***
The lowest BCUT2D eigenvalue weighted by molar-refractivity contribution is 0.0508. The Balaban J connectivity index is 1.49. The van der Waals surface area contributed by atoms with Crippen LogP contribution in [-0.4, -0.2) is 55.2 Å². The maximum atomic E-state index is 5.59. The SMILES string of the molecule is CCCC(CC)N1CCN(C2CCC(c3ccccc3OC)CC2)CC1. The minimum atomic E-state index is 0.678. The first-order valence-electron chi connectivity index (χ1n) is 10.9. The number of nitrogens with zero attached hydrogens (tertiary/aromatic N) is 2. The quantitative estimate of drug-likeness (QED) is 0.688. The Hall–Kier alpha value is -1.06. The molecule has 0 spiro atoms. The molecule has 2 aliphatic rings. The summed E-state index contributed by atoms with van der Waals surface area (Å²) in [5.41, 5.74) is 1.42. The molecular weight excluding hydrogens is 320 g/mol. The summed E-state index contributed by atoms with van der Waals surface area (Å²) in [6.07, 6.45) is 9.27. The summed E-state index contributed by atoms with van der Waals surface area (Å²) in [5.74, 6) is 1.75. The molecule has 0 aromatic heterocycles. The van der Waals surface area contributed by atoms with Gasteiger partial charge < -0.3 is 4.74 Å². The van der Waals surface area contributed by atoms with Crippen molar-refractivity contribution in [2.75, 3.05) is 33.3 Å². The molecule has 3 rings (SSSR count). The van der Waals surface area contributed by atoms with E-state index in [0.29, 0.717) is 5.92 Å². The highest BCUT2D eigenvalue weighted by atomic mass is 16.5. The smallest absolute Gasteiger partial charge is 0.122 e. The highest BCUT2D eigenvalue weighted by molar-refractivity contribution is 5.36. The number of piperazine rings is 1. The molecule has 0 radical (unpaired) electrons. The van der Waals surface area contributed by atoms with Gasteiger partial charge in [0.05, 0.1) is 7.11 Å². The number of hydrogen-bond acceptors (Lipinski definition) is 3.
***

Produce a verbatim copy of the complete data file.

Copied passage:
The lowest BCUT2D eigenvalue weighted by molar-refractivity contribution is 0.0508. The Balaban J connectivity index is 1.49. The van der Waals surface area contributed by atoms with Crippen LogP contribution in [-0.4, -0.2) is 55.2 Å². The maximum atomic E-state index is 5.59. The SMILES string of the molecule is CCCC(CC)N1CCN(C2CCC(c3ccccc3OC)CC2)CC1. The minimum atomic E-state index is 0.678. The first-order valence-electron chi connectivity index (χ1n) is 10.9. The number of nitrogens with zero attached hydrogens (tertiary/aromatic N) is 2. The quantitative estimate of drug-likeness (QED) is 0.688. The Hall–Kier alpha value is -1.06. The molecule has 0 spiro atoms. The molecule has 2 aliphatic rings. The summed E-state index contributed by atoms with van der Waals surface area (Å²) in [5.41, 5.74) is 1.42. The molecular weight excluding hydrogens is 320 g/mol. The summed E-state index contributed by atoms with van der Waals surface area (Å²) in [6.07, 6.45) is 9.27. The summed E-state index contributed by atoms with van der Waals surface area (Å²) in [5.74, 6) is 1.75. The molecule has 0 aromatic heterocycles. The van der Waals surface area contributed by atoms with Gasteiger partial charge < -0.3 is 4.74 Å². The van der Waals surface area contributed by atoms with Crippen molar-refractivity contribution in [2.75, 3.05) is 33.3 Å². The molecule has 3 rings (SSSR count). The van der Waals surface area contributed by atoms with E-state index in [0.29, 0.717) is 5.92 Å². The highest BCUT2D eigenvalue weighted by atomic mass is 16.5. The smallest absolute Gasteiger partial charge is 0.122 e. The highest BCUT2D eigenvalue weighted by molar-refractivity contribution is 5.36. The number of piperazine rings is 1. The molecule has 0 radical (unpaired) electrons. The van der Waals surface area contributed by atoms with Gasteiger partial charge in [0.05, 0.1) is 7.11 Å². The number of hydrogen-bond acceptors (Lipinski definition) is 3.